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Military Service and Warehouse Supervisor: Nearly Three Decades of Hard Work

James Livingston

James Livingston is a Warehouse Supervisor in the Milwaukee Office.

Over the course of many years, I've been recognized for my military service, which to date spans 30 years and counting. I cherish that number because it means that I have held the course, have never given up, and when times got tough I pressed on. If anyone would have told me back in March of 1983 that I’d be a career soldier, I would have brushed it off. Growing up in a home of one parent and five siblings, my mother pushed us toward independence and making something of ourselves. So when an Army recruiter showed up during my sophomore year in high school, talking about early enlistment, one would think that my mother would’ve jumped at that chance, but she didn’t. She threw every option out there before letting me enlist, " war, no guns, and he needs to be a cook or something.” I made my decision, and at the age of 16 and 1/2 I was sworn in at the Military Entrance Processing Station in downtown Milwaukee.

After graduating high school in 1984, I headed to Military Occupation Specialty school, and enrolled in a 4 month course (for 44B Metal Worker (welding) training) - this is where my military career began. My home unit in Milwaukee at that time was the 1150th Transportation Company located on Logan Avenue in Bay View, where we worked in conjunction with a railroad battalion. This battalion did considerable training under the 6th Street viaduct where rail cars were stored. I spent my first years as a locomotive mechanic and doing railroad repair.

While on military leave in 1986, I was informed about a job opening at Q&B for a mailroom clerk. I agreed to an interview, and made my way to 780 N. Water Street (12th floor) for an interview with Sue Sanders. Prior to Q&B, I had worked in fast food places, did some remodeling and dry-walling jobs on the side, but never worked in an office environment. My interview went okay, but I could not help but feel like I just did not fit the part. After the interview, I learned that my Staff Sergeant had nothing but wonderful things to say about me, and the next day I was offered a position as a mail clerk with Q&B.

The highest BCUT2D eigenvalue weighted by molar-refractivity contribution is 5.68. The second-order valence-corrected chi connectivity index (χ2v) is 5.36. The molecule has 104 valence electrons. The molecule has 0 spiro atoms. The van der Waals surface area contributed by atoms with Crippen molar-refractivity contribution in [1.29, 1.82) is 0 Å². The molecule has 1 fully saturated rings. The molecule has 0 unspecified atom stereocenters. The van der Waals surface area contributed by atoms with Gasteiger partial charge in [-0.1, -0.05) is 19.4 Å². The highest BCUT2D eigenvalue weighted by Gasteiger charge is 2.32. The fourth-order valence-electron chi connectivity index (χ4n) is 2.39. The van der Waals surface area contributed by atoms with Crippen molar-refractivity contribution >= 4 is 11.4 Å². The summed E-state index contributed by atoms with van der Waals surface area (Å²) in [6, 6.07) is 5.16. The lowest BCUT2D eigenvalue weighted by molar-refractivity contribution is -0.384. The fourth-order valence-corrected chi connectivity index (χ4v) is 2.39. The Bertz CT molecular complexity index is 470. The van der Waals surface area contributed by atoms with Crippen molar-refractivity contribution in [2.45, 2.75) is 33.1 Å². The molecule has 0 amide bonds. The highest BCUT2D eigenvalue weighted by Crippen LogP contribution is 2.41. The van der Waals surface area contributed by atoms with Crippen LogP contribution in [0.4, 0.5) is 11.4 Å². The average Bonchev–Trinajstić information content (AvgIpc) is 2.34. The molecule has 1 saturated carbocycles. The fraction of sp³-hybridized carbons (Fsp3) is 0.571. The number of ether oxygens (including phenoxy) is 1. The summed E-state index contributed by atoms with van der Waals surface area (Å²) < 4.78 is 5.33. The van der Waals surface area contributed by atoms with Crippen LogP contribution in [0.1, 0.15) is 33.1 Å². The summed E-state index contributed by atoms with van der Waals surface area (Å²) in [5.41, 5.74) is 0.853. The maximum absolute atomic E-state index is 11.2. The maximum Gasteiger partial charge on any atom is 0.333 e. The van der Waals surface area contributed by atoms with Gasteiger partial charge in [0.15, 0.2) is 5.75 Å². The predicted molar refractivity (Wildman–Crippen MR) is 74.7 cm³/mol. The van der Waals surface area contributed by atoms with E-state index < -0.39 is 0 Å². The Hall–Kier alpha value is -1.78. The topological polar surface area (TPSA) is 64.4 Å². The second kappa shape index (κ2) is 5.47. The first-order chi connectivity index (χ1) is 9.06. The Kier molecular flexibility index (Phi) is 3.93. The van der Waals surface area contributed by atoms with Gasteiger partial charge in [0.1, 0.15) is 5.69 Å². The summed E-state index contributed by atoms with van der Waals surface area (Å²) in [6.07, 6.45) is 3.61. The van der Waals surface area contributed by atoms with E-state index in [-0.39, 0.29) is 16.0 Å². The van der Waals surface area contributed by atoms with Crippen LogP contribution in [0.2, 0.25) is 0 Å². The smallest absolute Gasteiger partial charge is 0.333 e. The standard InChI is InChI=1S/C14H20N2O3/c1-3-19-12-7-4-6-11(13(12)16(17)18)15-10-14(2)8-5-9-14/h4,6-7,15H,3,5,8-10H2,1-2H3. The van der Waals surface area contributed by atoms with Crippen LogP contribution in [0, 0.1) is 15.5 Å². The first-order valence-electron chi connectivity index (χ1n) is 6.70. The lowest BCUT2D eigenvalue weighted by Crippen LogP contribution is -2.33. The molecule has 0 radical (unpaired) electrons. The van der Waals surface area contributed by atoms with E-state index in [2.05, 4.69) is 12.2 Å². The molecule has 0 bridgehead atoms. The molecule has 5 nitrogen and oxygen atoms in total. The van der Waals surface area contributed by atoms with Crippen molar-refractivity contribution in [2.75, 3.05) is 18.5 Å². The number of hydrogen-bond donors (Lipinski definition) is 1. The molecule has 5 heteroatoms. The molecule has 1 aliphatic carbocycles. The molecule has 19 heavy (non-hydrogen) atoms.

As time went on, I was promoted to Private First Class (PFC) in the Army, while also still a mail clerk here at Q&B. I didn't have a clear path to my career, just two jobs that I wanted to succeed in. In the back of my mind however, it was hard not being intimidated when you were working with attorneys, some from the most prestigious colleges and universities in the country.

As I grew in my job as a mail clerk, my skills in the military were also growing, such as advancing to become the 1150th's Guidon Bearer. As I became better known at Q&B, I was also getting recognition in the military. I was chosen as Soldier of the Cycle during Annual Training in 1991 for my job as a tie down inspector.

Eventually I was promoted to Lead Mail Clerk, and in the military I was pinned an E-5 Sergeant.